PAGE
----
The government said Monday that banks and thrifts extended $170 billion of small-business and farm loans last year, an 8.3% increase from 1996.
In all, 1,896 banks and savings associations made 2.8 million small- business and farm loans last year. By contrast, 2,078 institutions had made 2.6 million small-business and farm loans worth $157 billion in 1996.
Under Community Reinvestment Act revisions that took effect in 1996, banks and thrifts with more than $250 million of assets must collect these data.
About 98% of the 1997 loans were originations; the rest were purchased loans.
The average small-business loan-defined as a commercial loan of less than $1 million-was for $62,000. The average small-farm loan-defined as less than $500,000-was for $53,000.
About 87% of small-business and 86% of small-farm loans were for less than $100,000. They made up 29% and 42%, respectively, of the total dollar amount of small-business and farm loans made last year.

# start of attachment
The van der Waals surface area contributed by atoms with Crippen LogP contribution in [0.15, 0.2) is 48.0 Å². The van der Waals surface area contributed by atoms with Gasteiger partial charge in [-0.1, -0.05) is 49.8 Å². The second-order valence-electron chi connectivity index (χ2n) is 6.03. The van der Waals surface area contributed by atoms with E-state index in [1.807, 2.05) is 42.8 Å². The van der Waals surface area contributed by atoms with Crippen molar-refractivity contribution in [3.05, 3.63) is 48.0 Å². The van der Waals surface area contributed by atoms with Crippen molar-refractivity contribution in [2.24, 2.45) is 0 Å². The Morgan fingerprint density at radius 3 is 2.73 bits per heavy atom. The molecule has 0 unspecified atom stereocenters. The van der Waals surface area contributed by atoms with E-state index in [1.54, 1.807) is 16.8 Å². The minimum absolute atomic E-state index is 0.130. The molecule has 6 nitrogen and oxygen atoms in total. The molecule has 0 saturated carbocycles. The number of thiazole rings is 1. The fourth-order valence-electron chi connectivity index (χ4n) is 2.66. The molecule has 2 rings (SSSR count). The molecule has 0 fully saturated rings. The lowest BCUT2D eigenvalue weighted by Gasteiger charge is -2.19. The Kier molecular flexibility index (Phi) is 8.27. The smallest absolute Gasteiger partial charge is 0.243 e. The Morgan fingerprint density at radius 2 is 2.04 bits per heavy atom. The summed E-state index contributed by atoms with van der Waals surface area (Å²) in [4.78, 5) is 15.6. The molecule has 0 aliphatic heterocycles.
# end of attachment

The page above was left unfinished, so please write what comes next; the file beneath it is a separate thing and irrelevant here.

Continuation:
Half the small-business loans and 90% of the farm loans were made to borrowers with less than $1 million of annual revenue. The average small- business loan to these borrowers was for $52,000.
For the second year, the data showed that banks generally do not redline low-income areas for small-business or farm loans. Low-income areas, with 4.9% of the population and 5.6% of the businesses, got 4.6% of the number and 5.4% of the dollar volume of small-business loans originated last year, the Federal Financial Institutions Examination Council said in an analysis of the data. - Jaret Seiberg